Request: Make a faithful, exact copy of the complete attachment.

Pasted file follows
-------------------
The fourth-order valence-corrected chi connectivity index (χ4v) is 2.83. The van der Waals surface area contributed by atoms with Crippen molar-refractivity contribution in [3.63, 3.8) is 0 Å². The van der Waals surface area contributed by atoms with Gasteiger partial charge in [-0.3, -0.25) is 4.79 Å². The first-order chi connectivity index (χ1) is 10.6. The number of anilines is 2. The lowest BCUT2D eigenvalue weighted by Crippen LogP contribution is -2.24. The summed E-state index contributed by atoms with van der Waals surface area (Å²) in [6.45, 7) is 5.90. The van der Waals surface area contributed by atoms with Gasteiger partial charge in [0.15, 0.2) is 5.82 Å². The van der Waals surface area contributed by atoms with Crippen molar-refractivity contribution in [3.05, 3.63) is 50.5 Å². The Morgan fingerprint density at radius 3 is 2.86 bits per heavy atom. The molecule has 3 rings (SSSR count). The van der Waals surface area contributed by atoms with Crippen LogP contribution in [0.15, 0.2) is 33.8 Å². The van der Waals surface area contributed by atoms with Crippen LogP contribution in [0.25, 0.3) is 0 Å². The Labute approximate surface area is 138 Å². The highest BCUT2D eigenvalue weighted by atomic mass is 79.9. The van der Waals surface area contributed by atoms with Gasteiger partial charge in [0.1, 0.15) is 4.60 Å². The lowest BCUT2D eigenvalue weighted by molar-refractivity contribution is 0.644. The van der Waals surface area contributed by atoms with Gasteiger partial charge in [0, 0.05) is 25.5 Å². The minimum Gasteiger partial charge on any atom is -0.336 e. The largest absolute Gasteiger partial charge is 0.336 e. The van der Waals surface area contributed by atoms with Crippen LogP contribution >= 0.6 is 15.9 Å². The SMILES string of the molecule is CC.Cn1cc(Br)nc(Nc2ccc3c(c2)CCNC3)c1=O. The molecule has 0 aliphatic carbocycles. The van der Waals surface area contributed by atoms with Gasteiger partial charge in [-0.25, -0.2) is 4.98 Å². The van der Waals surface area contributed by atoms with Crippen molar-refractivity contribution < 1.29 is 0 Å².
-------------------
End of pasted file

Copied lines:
The fourth-order valence-corrected chi connectivity index (χ4v) is 2.83. The van der Waals surface area contributed by atoms with Crippen molar-refractivity contribution in [3.63, 3.8) is 0 Å². The van der Waals surface area contributed by atoms with Gasteiger partial charge in [-0.3, -0.25) is 4.79 Å². The first-order chi connectivity index (χ1) is 10.6. The number of anilines is 2. The lowest BCUT2D eigenvalue weighted by Crippen LogP contribution is -2.24. The summed E-state index contributed by atoms with van der Waals surface area (Å²) in [6.45, 7) is 5.90. The van der Waals surface area contributed by atoms with Gasteiger partial charge in [0.15, 0.2) is 5.82 Å². The van der Waals surface area contributed by atoms with Crippen molar-refractivity contribution in [3.05, 3.63) is 50.5 Å². The Morgan fingerprint density at radius 3 is 2.86 bits per heavy atom. The molecule has 3 rings (SSSR count). The van der Waals surface area contributed by atoms with Crippen LogP contribution in [0.15, 0.2) is 33.8 Å². The van der Waals surface area contributed by atoms with Crippen LogP contribution in [0.25, 0.3) is 0 Å². The Labute approximate surface area is 138 Å². The highest BCUT2D eigenvalue weighted by atomic mass is 79.9. The van der Waals surface area contributed by atoms with Gasteiger partial charge in [0.1, 0.15) is 4.60 Å². The lowest BCUT2D eigenvalue weighted by molar-refractivity contribution is 0.644. The van der Waals surface area contributed by atoms with Gasteiger partial charge in [0, 0.05) is 25.5 Å². The minimum Gasteiger partial charge on any atom is -0.336 e. The largest absolute Gasteiger partial charge is 0.336 e. The van der Waals surface area contributed by atoms with Crippen LogP contribution >= 0.6 is 15.9 Å². The SMILES string of the molecule is CC.Cn1cc(Br)nc(Nc2ccc3c(c2)CCNC3)c1=O. The molecule has 0 aliphatic carbocycles. The van der Waals surface area contributed by atoms with Gasteiger partial charge in [-0.25, -0.2) is 4.98 Å². The van der Waals surface area contributed by atoms with Crippen molar-refractivity contribution < 1.29 is 0 Å².